Cap from an American Red Cross uniform, United States, 1939-1945
Made from serge, this jacket has an ARC badge pinned to each lapel as part of a volunteer’s uniform. ‘ARC’ stands for the American Red Cross. It was made by Burberry, the British clothing manufacturer, who also made the British Army’s uniforms during the First World War. During the Second World War, and prior to America’s military involvement, the American Red Cross provided supplies to civilian victims in Europe. This was as part of the International Red Cross’ war time plan. The ARC also ran clubs providing food, entertainment, barbers, laundries and overnight accommodation for soldiers both in Europe and, later, in the Pacific arena. Once America entered the war, the ARC increased its involvement – continuing to work in countries physically affected by the conflict as well as at home. By the end of the war the numbers of volunteers involved with the ARC could be counted in the millions. It is shown here with an ARC jacket (1978-512/1).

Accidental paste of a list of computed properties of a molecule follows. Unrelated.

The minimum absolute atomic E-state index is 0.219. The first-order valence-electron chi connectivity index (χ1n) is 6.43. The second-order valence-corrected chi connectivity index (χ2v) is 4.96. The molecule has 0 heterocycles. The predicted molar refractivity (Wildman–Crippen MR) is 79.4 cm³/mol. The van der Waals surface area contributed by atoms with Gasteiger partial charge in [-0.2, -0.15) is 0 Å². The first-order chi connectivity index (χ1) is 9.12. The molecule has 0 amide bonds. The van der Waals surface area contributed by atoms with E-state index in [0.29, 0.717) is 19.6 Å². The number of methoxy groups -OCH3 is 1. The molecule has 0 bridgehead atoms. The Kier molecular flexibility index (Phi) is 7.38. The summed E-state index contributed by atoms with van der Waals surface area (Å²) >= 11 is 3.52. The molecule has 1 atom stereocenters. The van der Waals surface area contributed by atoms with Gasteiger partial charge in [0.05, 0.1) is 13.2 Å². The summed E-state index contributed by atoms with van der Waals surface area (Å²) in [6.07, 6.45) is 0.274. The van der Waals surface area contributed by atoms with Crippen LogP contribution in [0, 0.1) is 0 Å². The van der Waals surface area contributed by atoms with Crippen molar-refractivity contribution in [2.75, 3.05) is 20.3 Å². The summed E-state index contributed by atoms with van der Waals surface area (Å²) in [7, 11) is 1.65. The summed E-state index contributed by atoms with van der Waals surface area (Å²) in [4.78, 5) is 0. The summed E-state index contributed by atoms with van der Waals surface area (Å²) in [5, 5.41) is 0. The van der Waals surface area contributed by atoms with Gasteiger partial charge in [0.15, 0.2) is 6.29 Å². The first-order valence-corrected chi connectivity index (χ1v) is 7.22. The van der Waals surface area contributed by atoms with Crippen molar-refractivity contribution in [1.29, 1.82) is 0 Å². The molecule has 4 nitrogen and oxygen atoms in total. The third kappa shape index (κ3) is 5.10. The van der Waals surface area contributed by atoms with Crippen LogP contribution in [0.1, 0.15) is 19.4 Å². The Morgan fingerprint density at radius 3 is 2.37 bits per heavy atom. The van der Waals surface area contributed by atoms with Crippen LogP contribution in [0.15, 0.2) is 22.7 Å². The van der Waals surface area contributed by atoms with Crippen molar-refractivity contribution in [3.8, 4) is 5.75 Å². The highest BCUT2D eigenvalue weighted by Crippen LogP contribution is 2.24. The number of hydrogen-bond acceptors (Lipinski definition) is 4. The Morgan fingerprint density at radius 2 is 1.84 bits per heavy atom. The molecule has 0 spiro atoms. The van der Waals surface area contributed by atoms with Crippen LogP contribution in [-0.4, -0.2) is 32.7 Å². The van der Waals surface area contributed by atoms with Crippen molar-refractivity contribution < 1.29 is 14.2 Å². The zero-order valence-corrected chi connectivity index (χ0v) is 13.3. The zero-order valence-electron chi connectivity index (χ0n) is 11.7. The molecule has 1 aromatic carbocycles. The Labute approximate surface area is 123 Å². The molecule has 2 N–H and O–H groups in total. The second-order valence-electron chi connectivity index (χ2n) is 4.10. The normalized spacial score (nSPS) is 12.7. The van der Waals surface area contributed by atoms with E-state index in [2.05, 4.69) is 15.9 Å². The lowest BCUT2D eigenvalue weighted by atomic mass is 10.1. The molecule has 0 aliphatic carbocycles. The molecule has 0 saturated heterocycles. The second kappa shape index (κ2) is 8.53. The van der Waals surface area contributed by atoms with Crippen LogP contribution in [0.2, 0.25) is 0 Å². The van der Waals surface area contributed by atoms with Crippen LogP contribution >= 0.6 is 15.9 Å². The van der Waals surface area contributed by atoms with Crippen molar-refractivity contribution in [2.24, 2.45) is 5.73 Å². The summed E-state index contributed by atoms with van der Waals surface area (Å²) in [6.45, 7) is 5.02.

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Identifying garments or styles of dress worn by the members of a given profession, organization, or rank.